Hangzhou, City Along the Qiantang River

At a ‘mere’ 2,200 years old, Hangzhou is among the younger cities in the vast, ancient land of China. Founded by the Qin dynasty, it has long been a favored location of those exploring China’s treasures. Here, Marco Polo found silk to take back to Europe. He also found delightful temples and breathtaking natural scenery.

Hangzhou is located along the Qiantang River only just over 180km from Shanghai. It is connected to Beijing over 1,667km away by the magnificent man-made Grand Canal. There is also the West Lake which curves gently around many of the city’s best sights.

One of the most popular of those is the Ling Yin temple, once the largest Buddhist temple in China. Built during the Jin dynasty that ended in 400 AD, it once housed over 3,000 monks. There are outstanding rock carvings of the Laughing Buddha and caves nearby, along with a stellar view of the mountains.

China’s capital for 100 years in the early 12th to early 13th centuries, it holds a silk museum with treasures that would have been familiar to Marco Polo. But there are modern facilities, too, including audio tours and a bus that takes you right to it.

Here you can see exactly how the fine silks of China are made, what dyes are used and how the weaves are created. There are often live demonstrations to go along with the many artifacts on display.

The Six Harmonies Pagoda is a must for anyone visiting Hangzhou. Located on Yuelun Hill overlooking the river, this 5th century marvel is the epitome of architecture in the city. Its wood and brick are both ancient and unusual, arranged in an octagon almost 200 feet/60m high.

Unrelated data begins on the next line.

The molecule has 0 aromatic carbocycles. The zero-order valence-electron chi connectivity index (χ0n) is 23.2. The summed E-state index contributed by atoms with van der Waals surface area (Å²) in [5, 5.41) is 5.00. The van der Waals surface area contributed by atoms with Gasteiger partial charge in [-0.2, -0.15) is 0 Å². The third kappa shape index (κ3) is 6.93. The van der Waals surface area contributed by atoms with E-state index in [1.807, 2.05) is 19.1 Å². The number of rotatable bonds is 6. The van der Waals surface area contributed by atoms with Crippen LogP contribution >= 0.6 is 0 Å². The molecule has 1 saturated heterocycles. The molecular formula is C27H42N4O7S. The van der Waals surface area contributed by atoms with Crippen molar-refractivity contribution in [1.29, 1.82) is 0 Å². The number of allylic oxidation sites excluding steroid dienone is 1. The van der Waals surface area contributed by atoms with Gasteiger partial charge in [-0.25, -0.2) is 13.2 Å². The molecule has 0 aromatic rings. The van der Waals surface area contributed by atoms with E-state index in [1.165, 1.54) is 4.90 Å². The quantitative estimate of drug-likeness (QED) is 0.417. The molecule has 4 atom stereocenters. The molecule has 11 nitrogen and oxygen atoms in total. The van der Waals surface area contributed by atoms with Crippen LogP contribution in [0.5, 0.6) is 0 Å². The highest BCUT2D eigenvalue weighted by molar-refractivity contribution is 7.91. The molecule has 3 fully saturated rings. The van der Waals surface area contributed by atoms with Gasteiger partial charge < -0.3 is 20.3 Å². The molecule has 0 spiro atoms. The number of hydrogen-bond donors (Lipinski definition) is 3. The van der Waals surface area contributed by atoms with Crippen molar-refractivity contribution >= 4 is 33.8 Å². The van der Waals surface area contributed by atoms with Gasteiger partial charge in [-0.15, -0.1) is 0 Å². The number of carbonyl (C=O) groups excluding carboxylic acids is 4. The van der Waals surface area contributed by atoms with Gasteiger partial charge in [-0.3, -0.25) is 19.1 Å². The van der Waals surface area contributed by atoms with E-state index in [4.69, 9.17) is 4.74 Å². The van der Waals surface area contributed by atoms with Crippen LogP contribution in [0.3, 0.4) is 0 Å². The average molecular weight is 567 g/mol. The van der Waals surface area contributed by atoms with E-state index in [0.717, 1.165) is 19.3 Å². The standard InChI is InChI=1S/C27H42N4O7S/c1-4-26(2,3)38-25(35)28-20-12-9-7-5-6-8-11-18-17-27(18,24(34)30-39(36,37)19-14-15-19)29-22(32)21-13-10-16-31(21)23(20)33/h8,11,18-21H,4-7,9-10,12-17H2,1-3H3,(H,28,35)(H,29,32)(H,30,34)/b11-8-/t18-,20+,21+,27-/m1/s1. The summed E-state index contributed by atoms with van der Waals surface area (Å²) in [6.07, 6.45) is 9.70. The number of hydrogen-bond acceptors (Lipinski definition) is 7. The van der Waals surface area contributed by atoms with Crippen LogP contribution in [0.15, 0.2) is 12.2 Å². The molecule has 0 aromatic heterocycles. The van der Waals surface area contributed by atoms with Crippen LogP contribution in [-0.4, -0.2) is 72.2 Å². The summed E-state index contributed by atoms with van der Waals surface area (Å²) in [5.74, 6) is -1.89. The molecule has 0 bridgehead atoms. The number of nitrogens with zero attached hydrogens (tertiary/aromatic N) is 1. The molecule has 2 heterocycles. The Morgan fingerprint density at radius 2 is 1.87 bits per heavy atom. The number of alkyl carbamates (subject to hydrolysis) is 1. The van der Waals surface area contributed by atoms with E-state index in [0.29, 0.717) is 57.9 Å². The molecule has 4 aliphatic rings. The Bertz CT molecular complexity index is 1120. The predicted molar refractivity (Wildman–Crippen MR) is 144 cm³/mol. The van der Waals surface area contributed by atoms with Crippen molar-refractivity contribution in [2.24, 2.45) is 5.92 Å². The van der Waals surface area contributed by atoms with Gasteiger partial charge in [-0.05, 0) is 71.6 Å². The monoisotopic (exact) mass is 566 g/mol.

Surrounding the pagoda are numerous gardens with painted animal figures placed carefully about. In the interior is a challenging spiral staircase, a curious zigzag corridor and several small chambers to explore apart from the spacious main area. The seven-story interior is festooned with paintings of birds, flowers and other local elements. In the upper sections visitors can get a spectacular view of the nearby Qiantang River Bridge.

Hangzhou also has some outstanding restaurants to delight and refresh the busy tourist.

The Haveli at 77 Nanshan Rd offers Indian food in an elegant setting. Diners can enjoy a great tandoori chicken while watching the live belly dancers perform. One of the few restaurants with a non-smoking policy, you’ll be able to really taste the dal fry spicy lentil soup.

Another excellent choice is the Hupanju Teahouse at 23 Hubing Rd. Its casual ambiance and waterside location makes for the perfect lunchtime setting. Sited alongside the northeast edge of West Lake, it offers everything from a buffet to some of the best tea in China.

Whether it is natural beauty, ancient architecture or fine dining you seek, you could do no better than to spend a day in Hangzhou before heading on to Shanghai or Beijing.

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